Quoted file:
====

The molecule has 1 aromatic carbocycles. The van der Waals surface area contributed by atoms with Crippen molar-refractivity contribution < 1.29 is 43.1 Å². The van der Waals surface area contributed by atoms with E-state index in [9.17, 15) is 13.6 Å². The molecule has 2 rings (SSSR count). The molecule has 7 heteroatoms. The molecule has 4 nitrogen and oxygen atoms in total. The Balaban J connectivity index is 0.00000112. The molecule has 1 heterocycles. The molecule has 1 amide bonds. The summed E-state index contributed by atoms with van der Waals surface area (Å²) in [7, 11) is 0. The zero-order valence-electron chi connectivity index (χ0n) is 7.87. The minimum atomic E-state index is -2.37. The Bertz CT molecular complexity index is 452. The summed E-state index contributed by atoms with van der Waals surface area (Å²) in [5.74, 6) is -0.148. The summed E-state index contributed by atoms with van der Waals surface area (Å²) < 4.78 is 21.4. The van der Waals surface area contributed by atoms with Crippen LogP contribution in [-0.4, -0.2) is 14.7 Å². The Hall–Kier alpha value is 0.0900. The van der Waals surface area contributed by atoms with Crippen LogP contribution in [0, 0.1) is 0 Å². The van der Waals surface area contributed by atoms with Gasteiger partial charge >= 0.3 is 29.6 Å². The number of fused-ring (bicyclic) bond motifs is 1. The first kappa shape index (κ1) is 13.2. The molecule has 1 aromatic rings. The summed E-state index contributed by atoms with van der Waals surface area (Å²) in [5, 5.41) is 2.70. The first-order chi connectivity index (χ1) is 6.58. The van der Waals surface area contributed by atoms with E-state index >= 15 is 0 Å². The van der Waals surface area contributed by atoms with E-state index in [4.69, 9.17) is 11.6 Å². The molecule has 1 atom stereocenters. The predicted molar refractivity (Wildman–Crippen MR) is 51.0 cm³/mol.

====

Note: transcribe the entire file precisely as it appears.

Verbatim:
The molecule has 1 aromatic carbocycles. The van der Waals surface area contributed by atoms with Crippen molar-refractivity contribution < 1.29 is 43.1 Å². The van der Waals surface area contributed by atoms with E-state index in [9.17, 15) is 13.6 Å². The molecule has 2 rings (SSSR count). The molecule has 7 heteroatoms. The molecule has 4 nitrogen and oxygen atoms in total. The Balaban J connectivity index is 0.00000112. The molecule has 1 heterocycles. The molecule has 1 amide bonds. The summed E-state index contributed by atoms with van der Waals surface area (Å²) in [7, 11) is 0. The zero-order valence-electron chi connectivity index (χ0n) is 7.87. The minimum atomic E-state index is -2.37. The Bertz CT molecular complexity index is 452. The summed E-state index contributed by atoms with van der Waals surface area (Å²) in [5.74, 6) is -0.148. The summed E-state index contributed by atoms with van der Waals surface area (Å²) < 4.78 is 21.4. The van der Waals surface area contributed by atoms with Crippen LogP contribution in [-0.4, -0.2) is 14.7 Å². The Hall–Kier alpha value is 0.0900. The van der Waals surface area contributed by atoms with Crippen LogP contribution in [0, 0.1) is 0 Å². The van der Waals surface area contributed by atoms with Gasteiger partial charge >= 0.3 is 29.6 Å². The number of fused-ring (bicyclic) bond motifs is 1. The first kappa shape index (κ1) is 13.2. The molecule has 1 aromatic rings. The summed E-state index contributed by atoms with van der Waals surface area (Å²) in [5, 5.41) is 2.70. The first-order chi connectivity index (χ1) is 6.58. The van der Waals surface area contributed by atoms with E-state index >= 15 is 0 Å². The van der Waals surface area contributed by atoms with E-state index in [4.69, 9.17) is 11.6 Å². The molecule has 1 atom stereocenters. The predicted molar refractivity (Wildman–Crippen MR) is 51.0 cm³/mol.